Nakajima Ryo, who burst onto the scene with the original and refreshing This World of Ours (2007), which was immensely popular on the film festival circuit, is a promising young director that I assumed would be bold with his film-making. Being a fan of his freshman feature, I naturally was quick to pick up his sophomore effort. Rise Up disappoints in every way possible. While This World of Ours was fresh, original, and powerful, Rise Up is a complete departure, resulting in a film that is overly cliché and suffers from the pitfalls of mainstream conformity. I predicted the entire movie within the first 10 minutes and the film turned into a comedy for me as every prediction came true.
Wataru (Hayashi Kento) is standing at the top of a huge hill, enjoying the beautiful scenery before jumping off and paragliding down as his friend, Hiroya (Taiga), films him. Before touching down, a girl, Rui (Yamashita Rio), walks in Wataru's path, causing him to crash land in an unexpected way. Hiroya is angry and continuously yells at Rui, but Wataru quickly realizes that she is blind and accepts the situation.
The three meet again soon after, initiating a "job" of sorts in which the two boys lead Rui around town as if they are her "seeing-eye dogs." They soon find that she is difficult to handle, though Wataru seems to develop a liking to her. It is soon discovered that the two boys work for Rui's brother (Aoki Munetaka) at an amusement park as mascot animals, initiating a few comedic scenes. Life continues and friendship develops until certain memories come to light and expose a tragic incident that occurred in the past. (This is all in the official trailer, along with more).
Rise Up is billed as a touching, sentimental romantic drama but fails to present the events that take place in an effective manner, causing the viewer to feel disconnected from the characters. During some scenes, I was puzzled as to how things happened the way they did. Some events are just too convenient or random–a token example of a director unable to find a good flow for his movie. The story is definitely tragic and is intended to be touching, but the movie is too short to effectively immerse the viewer in the characters' world. What Rise Up does do is present the Japanese population as completely helpful and kind, as every person that Rui encounters (except for one man, who, in a rush, knocks her over) while she is out on her own never fails to assist her in the best way possible. I view this as a hopeful message to society, as real life is definitely far from the way the story presents it.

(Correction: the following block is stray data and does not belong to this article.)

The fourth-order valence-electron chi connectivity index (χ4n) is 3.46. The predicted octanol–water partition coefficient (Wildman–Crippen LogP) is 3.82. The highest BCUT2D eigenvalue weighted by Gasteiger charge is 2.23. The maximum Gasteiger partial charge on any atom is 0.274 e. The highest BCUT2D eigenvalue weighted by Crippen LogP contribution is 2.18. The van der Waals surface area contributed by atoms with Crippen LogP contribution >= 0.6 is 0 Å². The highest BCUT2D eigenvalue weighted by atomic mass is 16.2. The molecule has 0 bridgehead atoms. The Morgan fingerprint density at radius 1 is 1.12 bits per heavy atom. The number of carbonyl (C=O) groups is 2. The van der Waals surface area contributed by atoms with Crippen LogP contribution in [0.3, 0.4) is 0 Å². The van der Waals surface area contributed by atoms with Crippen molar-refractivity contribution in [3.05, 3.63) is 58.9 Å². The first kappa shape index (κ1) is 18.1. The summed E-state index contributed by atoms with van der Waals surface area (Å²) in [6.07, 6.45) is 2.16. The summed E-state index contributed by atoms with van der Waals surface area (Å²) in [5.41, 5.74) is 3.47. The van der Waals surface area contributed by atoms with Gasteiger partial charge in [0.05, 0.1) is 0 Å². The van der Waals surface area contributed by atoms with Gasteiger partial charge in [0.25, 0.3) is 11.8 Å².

Acting is sub-par at best, even from Hayashi Kento (though he shows signs of promise and has definitely delivered acceptable performances in the past–his face stands up well to the intimate camera-work). The characters themselves are one-dimensional, performing as expected and never straying from the generic path established in the beginning. The two friends–Wataru and Hiroya–are opposites; Wataru is kind, understanding, and quiet, while Hiroya is loud and argumentative, though good at heart. These two are perfect friends, playing off one another well. As a side note– I assume that a major draw to most potential viewers is the possible romantic aspect between Wataru and Rui, but it is not as involved as you may expect. You have been warned.
Though Rise Up is drastically different from This World of Ours in subject matter, it somewhat retains the stylistic camera-work of Nakajima's first film (in which he was the cinematographer; however, he chose to use a separate cinematographer for Rise Up). The camera is intimate, though less in-your-face and not filmed in the hand-held style, and I did find it to be visually pleasing. The soundtrack is all over the place, with some tracks honestly sounding like music you would hear in a commercial or a hotel lobby. These are contrasted with some uplifting tracks and the inclusion of the classical piano masterpiece, Clair de Lune, three separate times.
Rise Up is a disappointing effort by Nakajima Ryo to make a mainstream, commercially accessible film, unlike his previous, drastically different This World of Ours. Though it includes some beautiful and visually pleasing shots, the film as a whole exudes amateurism, which worked for This World of Ours, but fails in this context. It's not overlong and is paced fairly well, but the flow of events is improvised in some cases and doesn't completely work as a whole. This is a tragic drama that attempts to be sentimental, and it is–but it falls short of making a lasting impression on the viewer because of its unbelievable story and awkward flow. I hope your next film is an improvement, Mr. Nakajima.